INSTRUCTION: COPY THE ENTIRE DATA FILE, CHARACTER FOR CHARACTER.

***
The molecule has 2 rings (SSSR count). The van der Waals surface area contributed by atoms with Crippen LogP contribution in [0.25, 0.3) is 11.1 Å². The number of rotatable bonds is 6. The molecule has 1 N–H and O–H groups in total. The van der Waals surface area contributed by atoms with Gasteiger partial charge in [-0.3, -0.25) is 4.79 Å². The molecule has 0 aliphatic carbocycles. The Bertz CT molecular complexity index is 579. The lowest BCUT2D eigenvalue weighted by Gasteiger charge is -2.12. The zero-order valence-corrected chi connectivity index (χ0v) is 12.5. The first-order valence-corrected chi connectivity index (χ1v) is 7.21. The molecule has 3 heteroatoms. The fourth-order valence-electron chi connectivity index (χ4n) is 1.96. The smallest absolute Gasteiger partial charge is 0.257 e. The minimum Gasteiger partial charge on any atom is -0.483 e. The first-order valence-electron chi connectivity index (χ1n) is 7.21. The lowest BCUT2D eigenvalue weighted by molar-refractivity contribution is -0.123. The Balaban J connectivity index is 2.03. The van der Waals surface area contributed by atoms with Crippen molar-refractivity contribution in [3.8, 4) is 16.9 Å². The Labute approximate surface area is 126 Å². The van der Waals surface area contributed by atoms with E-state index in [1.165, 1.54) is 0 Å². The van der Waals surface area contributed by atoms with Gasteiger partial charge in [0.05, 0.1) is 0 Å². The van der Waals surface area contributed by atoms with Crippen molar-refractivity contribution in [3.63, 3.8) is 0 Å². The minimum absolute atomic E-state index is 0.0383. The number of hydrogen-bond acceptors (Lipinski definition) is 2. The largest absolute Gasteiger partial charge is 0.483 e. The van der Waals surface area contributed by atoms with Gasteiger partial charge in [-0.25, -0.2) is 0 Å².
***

The molecule has 2 rings (SSSR count). The van der Waals surface area contributed by atoms with Crippen LogP contribution in [0.25, 0.3) is 11.1 Å². The number of rotatable bonds is 6. The molecule has 1 N–H and O–H groups in total. The van der Waals surface area contributed by atoms with Gasteiger partial charge in [-0.3, -0.25) is 4.79 Å². The molecule has 0 aliphatic carbocycles. The Bertz CT molecular complexity index is 579. The lowest BCUT2D eigenvalue weighted by Gasteiger charge is -2.12. The zero-order valence-corrected chi connectivity index (χ0v) is 12.5. The first-order valence-corrected chi connectivity index (χ1v) is 7.21. The molecule has 3 heteroatoms. The fourth-order valence-electron chi connectivity index (χ4n) is 1.96. The smallest absolute Gasteiger partial charge is 0.257 e. The minimum Gasteiger partial charge on any atom is -0.483 e. The first-order valence-electron chi connectivity index (χ1n) is 7.21. The lowest BCUT2D eigenvalue weighted by molar-refractivity contribution is -0.123. The Balaban J connectivity index is 2.03. The van der Waals surface area contributed by atoms with Crippen molar-refractivity contribution in [3.8, 4) is 16.9 Å². The Labute approximate surface area is 126 Å². The van der Waals surface area contributed by atoms with E-state index in [1.165, 1.54) is 0 Å². The van der Waals surface area contributed by atoms with Gasteiger partial charge in [0.05, 0.1) is 0 Å². The van der Waals surface area contributed by atoms with Crippen molar-refractivity contribution in [3.63, 3.8) is 0 Å². The minimum absolute atomic E-state index is 0.0383. The number of hydrogen-bond acceptors (Lipinski definition) is 2. The largest absolute Gasteiger partial charge is 0.483 e. The van der Waals surface area contributed by atoms with Gasteiger partial charge in [-0.25, -0.2) is 0 Å².